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Liv Aanrud

The punch needle community is filled with creative, talented makers who constantly amaze us as they create beautiful works of art and push the medium in new directions. In this series, we go "behind the skeins" to learn about various artists and feature their work to our community. Read on to be inspired!

I first saw Liv Aanrud's work in 2022, on display during a gallery walk in the Frogtown neighborhood of Los Angeles. I couldn't believe I hadn't seen her pieces before and was thrilled to find such a prolific LA-based artist working with punch needle, rug hooking and tufting techniques! Liv's style is distinctive, and the scale at which she works is impressive and visually impactful. With a fine art background, her work is truly the epitome of "painting with yarn", causes the viewer to look twice and challenges preconceived notions of what a painting can be. Read on to learn about Liv's work, creative practice and inspiration!

 

Fiber artist Liv Aanrud, sitting in her studio in front of her recent work


Tell us a little bit about your creative background. What led you to the work you do today?

I started out studying painting, first at the University of Wisconsin--Eau Claire, then later at Mason Gross School of the Arts at Rutgers where I got my Masters. I actually didn't get into textiles until the last few weeks of Grad school. I'd found a rug my grandmother had made that, to me, looked like a perfect abstract painting-- exactly the kind of intuitive, direct, uninhibited "outsider" art that I was drawn to at the time: Forrest Bess, Thornton Dial, the quilters of  Gee's Bend, Eugene Von Bruenchenhein...I had a kind of lull in my studio after my MFA show, so I spent this time focusing  on sections of the rug, I spent most of my time looking at the back of it and making paintings based on these studies.  Eventually, I wondered how this rag rug was made.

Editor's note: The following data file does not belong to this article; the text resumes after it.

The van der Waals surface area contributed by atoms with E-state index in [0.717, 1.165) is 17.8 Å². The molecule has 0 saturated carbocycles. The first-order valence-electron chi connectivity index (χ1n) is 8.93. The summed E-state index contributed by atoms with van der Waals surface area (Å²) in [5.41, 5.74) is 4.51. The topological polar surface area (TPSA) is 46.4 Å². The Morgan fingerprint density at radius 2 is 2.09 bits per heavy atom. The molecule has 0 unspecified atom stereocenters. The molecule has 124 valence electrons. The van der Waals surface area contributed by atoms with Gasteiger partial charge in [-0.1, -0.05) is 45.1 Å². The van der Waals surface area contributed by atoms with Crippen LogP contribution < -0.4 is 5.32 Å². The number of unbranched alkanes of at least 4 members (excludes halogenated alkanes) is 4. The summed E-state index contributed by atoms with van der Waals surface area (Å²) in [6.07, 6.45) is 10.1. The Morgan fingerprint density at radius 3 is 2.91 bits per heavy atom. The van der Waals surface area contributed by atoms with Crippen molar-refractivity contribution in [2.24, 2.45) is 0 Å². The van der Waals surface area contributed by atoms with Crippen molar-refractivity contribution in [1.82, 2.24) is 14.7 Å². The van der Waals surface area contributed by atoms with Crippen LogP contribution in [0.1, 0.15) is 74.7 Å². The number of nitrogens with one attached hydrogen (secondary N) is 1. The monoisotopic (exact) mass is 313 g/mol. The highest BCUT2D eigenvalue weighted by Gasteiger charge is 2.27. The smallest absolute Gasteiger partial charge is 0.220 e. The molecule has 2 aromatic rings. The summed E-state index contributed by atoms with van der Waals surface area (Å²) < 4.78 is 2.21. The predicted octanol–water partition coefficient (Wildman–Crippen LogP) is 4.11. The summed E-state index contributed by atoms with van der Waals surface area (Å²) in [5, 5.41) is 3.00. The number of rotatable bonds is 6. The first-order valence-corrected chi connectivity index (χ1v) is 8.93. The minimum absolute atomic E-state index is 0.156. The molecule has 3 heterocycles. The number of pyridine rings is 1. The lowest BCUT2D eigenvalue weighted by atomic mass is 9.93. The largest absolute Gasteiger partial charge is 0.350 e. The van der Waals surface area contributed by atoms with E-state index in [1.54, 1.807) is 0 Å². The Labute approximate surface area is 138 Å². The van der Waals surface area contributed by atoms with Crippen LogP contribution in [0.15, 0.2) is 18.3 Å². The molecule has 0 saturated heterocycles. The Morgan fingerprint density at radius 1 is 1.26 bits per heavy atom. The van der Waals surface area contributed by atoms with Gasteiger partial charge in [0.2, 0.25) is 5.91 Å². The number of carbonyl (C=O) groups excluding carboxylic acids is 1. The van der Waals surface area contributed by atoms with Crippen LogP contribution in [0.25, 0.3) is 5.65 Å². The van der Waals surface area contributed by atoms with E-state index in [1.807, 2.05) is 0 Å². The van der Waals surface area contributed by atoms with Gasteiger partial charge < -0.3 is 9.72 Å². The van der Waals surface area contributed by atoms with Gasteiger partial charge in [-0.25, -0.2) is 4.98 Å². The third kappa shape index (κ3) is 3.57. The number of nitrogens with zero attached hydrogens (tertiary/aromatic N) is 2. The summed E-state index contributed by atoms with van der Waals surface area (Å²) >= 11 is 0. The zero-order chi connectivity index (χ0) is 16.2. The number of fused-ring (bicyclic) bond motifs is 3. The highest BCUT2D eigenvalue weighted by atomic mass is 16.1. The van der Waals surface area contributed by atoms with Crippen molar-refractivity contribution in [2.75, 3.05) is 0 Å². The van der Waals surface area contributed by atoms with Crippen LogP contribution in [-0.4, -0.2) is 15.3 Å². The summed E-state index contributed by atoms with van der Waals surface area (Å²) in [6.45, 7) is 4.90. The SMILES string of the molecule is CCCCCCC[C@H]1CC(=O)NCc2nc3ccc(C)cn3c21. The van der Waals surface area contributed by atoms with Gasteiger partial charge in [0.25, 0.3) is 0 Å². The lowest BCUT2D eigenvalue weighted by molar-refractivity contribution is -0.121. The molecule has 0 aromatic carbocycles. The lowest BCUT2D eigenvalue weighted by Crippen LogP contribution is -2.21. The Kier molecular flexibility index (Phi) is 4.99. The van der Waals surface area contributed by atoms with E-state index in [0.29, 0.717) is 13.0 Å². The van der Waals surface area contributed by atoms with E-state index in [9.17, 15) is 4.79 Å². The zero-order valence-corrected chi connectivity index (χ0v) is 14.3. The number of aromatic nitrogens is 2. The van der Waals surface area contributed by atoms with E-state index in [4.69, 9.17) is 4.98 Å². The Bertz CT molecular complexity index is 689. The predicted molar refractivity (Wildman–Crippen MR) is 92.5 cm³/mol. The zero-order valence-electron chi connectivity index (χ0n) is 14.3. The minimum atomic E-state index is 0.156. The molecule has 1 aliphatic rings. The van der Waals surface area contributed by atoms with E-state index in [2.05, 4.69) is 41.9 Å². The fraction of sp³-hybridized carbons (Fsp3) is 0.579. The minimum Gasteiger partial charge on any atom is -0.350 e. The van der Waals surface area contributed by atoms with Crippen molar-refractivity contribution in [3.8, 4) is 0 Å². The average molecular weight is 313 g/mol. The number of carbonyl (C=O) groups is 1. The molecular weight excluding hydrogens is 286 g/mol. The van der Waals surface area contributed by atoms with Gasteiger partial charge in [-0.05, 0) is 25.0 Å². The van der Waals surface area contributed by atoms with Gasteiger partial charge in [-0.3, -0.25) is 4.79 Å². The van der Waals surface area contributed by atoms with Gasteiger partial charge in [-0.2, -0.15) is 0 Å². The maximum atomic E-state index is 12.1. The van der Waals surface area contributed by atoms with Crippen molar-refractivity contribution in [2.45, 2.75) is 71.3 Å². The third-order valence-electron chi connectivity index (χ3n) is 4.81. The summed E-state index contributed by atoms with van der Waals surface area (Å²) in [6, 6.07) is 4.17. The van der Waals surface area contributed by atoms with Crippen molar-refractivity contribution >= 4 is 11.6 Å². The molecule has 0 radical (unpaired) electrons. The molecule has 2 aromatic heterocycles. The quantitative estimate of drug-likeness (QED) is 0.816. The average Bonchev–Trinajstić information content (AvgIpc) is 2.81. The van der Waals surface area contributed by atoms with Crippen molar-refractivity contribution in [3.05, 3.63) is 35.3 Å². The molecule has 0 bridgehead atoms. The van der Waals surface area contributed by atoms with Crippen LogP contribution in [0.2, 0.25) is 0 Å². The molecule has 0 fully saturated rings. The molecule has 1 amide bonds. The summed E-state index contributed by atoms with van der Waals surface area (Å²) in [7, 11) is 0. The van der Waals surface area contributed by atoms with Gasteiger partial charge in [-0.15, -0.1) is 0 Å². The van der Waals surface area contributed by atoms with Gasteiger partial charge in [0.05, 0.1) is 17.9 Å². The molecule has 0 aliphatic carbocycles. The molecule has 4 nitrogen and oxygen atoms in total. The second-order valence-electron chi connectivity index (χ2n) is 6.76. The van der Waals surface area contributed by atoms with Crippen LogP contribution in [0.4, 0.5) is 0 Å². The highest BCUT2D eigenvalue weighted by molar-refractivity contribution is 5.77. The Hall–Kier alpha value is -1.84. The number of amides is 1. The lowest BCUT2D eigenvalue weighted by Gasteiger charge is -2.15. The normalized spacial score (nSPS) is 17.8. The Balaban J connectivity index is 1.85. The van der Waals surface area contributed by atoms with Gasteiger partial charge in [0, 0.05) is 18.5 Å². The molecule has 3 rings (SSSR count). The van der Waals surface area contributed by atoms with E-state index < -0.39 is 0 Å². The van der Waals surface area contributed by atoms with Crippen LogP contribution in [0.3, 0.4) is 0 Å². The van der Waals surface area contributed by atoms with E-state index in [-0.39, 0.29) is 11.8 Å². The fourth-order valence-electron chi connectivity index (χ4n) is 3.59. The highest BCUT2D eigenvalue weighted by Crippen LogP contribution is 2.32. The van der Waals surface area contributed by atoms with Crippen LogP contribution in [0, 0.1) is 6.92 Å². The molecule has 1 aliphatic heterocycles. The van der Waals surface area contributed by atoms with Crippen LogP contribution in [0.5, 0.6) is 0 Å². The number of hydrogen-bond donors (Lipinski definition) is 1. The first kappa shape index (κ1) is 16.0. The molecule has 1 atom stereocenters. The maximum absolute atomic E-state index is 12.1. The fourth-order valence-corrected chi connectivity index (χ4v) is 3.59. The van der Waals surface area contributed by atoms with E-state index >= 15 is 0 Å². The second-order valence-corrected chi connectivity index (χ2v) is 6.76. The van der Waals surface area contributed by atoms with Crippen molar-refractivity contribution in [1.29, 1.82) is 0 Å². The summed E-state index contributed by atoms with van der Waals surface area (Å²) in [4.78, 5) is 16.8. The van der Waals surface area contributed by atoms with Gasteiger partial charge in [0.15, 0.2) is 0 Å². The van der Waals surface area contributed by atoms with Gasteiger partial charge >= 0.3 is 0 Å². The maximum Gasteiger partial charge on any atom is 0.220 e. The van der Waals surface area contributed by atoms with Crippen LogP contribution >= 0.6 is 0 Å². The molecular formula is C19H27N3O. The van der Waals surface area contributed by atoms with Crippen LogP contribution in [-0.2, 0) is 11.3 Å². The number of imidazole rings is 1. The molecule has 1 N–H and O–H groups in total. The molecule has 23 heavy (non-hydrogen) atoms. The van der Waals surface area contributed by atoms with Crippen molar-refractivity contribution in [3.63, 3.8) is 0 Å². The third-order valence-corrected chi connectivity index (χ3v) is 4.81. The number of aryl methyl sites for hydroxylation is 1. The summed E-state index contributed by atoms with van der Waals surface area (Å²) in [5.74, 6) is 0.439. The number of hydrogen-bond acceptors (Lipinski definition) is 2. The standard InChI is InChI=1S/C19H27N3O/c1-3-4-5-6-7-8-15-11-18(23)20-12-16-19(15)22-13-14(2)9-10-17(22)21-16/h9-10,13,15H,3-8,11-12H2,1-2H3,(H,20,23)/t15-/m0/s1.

This quickly led to me watching a quick video and teaching myself how to rug hook. Hookers tend to pride themselves in even loops, changing direction deliberately, and are really technique driven.  I wasn't as concerned with this, I thought of it as mark making, painting by other means. I started out big, like 8 x 3 feet, ha ha. I think I always wanted to get lost in the process, like that would generate the piece. One part fabric, one part anxious, distracted mind....voila! 

 I worked this way for about 10 years, large and small, abstract and figurative, until about 3 1/2 years ago when I started punch needle and tufting. This made it possible to fit more detail and texture into a smaller area. I have been able to get more specific with the kind of symbols and ornamentation I put on the figures in my artwork. 

 Liv Aanrud, Grown World

How did you get started with Punch Needle? What about this technique, or working with fiber, that appealed to you?

I did punch needle initially, before I got my tufting gun, and at a certain point, I thought I was proficient enough to ditch the needle and graduate to the faster gun.  What I realize now is that there is a time and headspace for both: I use the needle when I need to slow down and do detail, or when I want to let my mind wander, and the gun when I have a plan and need to cover ground. Also, tufting guns are picky, they decalibrate easily and sometimes break, so a punch needle is way more reliable!